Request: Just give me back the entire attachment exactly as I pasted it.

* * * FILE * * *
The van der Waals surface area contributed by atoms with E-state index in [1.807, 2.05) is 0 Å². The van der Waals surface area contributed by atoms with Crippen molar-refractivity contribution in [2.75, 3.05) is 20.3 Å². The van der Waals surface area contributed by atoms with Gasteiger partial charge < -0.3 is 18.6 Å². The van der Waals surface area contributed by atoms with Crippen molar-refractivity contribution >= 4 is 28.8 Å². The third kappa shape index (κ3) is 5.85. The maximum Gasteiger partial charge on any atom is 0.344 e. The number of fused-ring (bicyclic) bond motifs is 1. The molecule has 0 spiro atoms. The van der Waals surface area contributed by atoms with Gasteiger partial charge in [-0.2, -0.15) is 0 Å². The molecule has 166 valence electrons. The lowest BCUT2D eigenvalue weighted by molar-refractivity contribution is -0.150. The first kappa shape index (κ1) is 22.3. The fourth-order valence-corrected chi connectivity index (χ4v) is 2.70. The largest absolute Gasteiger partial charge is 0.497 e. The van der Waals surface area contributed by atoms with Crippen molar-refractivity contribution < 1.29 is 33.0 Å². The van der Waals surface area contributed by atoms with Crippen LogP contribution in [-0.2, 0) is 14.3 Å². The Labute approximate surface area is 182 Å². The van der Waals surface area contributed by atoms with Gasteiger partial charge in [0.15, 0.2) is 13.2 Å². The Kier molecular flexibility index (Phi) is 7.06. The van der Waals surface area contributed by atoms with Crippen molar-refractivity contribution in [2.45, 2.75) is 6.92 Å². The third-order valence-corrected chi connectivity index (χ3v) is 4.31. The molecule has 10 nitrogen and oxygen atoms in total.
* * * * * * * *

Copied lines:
The van der Waals surface area contributed by atoms with E-state index in [1.807, 2.05) is 0 Å². The van der Waals surface area contributed by atoms with Crippen molar-refractivity contribution in [2.75, 3.05) is 20.3 Å². The van der Waals surface area contributed by atoms with Gasteiger partial charge < -0.3 is 18.6 Å². The van der Waals surface area contributed by atoms with Crippen molar-refractivity contribution >= 4 is 28.8 Å². The third kappa shape index (κ3) is 5.85. The maximum Gasteiger partial charge on any atom is 0.344 e. The number of fused-ring (bicyclic) bond motifs is 1. The molecule has 0 spiro atoms. The van der Waals surface area contributed by atoms with Gasteiger partial charge in [-0.2, -0.15) is 0 Å². The molecule has 166 valence electrons. The lowest BCUT2D eigenvalue weighted by molar-refractivity contribution is -0.150. The first kappa shape index (κ1) is 22.3. The fourth-order valence-corrected chi connectivity index (χ4v) is 2.70. The largest absolute Gasteiger partial charge is 0.497 e. The van der Waals surface area contributed by atoms with Crippen molar-refractivity contribution < 1.29 is 33.0 Å². The van der Waals surface area contributed by atoms with Crippen LogP contribution in [-0.2, 0) is 14.3 Å². The Labute approximate surface area is 182 Å². The van der Waals surface area contributed by atoms with Gasteiger partial charge in [0.15, 0.2) is 13.2 Å². The Kier molecular flexibility index (Phi) is 7.06. The van der Waals surface area contributed by atoms with Crippen molar-refractivity contribution in [2.45, 2.75) is 6.92 Å². The third-order valence-corrected chi connectivity index (χ3v) is 4.31. The molecule has 10 nitrogen and oxygen atoms in total.